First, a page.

The tag generator 36 is used to generate the tag that contains the classification information of the transaction. The tag generator 36 generates the tag and then attach it to the response to be sent to the requesting client. One way of attaching the tag to the response is to encode the tag into the URL of the response, or to put the tag into a cookie which is then attached to the response message. The response is then sent back to the requesting client or user via the server system 31. The tag generation operation of the tag generator 36 is shown in FIG. 3, which will be described in more detail below.

Referring to FIG. 3, the tag generation operation starts at the step 50. At the step 51, the tag generator 36 determines whether the request is for a new session or not. This means that the tag generator 36 determines whether the request is for the existing transaction or a new transaction. As described above, this status information has already been obtained by the request processor 32 of the server system 31. The tag generator 36 can determine whether the request is for a new transaction by simply looking at the tag attached to the request. If the tag is the default tag, that means the request is for a new transaction or session. Otherwise, the request is for an existing session or transaction. Other means or methods can be used to determine the session information of the request.

If, at the step 51, the tag generator 36 determines that the request is for a new session, then the step 52 is performed, at which the tag generator 36 receives the response message from the application engine 38. At the step 53, the tag generator 36 causes the business rule engine 37 to apply the business rules stored to the response to obtain the classification of the new transaction or session. At the step 54, the tag generator 36 builds or generates the tag based on the classification information. At the step 55, the tag generator 36 attaches the tag to the response message. At the step 56, the tag generator 36 causes the response message with the attached tag to be sent to the server system 31. The process then ends at the step 57.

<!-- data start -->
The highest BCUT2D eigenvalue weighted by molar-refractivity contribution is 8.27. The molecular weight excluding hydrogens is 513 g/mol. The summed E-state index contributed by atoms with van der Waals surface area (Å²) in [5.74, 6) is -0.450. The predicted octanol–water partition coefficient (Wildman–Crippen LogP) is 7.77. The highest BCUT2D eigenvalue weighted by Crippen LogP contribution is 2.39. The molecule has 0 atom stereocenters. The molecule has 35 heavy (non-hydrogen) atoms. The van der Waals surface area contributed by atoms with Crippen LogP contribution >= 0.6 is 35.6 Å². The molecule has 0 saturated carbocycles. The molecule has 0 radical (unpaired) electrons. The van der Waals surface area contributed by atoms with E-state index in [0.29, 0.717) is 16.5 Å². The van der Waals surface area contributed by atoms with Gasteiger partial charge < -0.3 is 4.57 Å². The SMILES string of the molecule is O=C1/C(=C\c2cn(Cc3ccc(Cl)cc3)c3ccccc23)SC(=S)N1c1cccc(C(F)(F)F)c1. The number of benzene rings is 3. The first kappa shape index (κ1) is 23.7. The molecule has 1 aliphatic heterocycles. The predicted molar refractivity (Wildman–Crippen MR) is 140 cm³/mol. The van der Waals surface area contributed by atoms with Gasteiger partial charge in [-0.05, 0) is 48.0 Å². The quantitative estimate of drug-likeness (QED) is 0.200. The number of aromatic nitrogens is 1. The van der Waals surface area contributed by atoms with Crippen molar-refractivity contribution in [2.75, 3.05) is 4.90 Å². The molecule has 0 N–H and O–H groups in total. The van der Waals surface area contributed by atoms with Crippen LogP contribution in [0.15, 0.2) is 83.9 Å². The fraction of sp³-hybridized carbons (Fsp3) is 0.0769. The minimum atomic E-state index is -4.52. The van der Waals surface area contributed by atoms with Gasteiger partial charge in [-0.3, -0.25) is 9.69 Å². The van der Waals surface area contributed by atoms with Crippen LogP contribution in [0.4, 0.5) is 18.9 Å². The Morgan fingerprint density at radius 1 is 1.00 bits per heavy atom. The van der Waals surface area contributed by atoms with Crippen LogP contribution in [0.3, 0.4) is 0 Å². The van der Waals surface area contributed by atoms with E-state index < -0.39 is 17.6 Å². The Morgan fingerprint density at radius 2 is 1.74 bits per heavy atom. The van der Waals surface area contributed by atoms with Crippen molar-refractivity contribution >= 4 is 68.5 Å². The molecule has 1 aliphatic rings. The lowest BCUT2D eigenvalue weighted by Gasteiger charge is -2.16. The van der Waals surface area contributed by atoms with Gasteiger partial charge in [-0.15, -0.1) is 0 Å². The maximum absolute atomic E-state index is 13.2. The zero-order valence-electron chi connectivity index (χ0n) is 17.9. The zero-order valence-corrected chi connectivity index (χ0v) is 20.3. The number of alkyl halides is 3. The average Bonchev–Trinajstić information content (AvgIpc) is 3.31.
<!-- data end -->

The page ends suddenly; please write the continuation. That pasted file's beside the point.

If, at the step 51, the tag generator 36 determines that the request is not for a new session (i.e., the transaction is an existing session), then the step 58 is performed, at which the tag generator 36 receives the response message from the application engine 38. At the step 59, the tag generator 36 causes the business rule engine 37 to apply the business rules to the response. This is to re-categorize the classification of the transaction. This is due to the fact that during the transaction, the requesting client may cause the characteristics of the transaction to be changed. For example, the requesting client may increase the purchase amount during the session, or the requesting client may select another more inexpensive item to purchase. Thus, it is beneficial to re-check the classification for each subsequent request.

At the step 60, the tag generator 36 updates the tag based on the re-categorization. This means that the tag generator 36 may either change the classification information contained in the tag or not change it, depending on the re-categorization. Then the steps 5557 are performed. the tag generator 36 repeats this process when it receives the next request.

In the foregoing specification, the invention has been described with reference to specific embodiments thereof. It will, however, be evident to those skilled in the art that various modifications and changes may be made thereto without departing from the broader spirit and scope of the invention. The specification and drawings are, accordingly, to be regarded in an illustrative rather than a restrictive sense.

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Classifications
U.S. Classification709/229, 707/999.009
International ClassificationG06F9/50, G06F17/30, G06F15/16, G06F7/00, H04L29/08
Cooperative ClassificationY10S707/99939, G06F9/5027, H04L67/322
European ClassificationH04L29/08N31Q, G06F9/50A6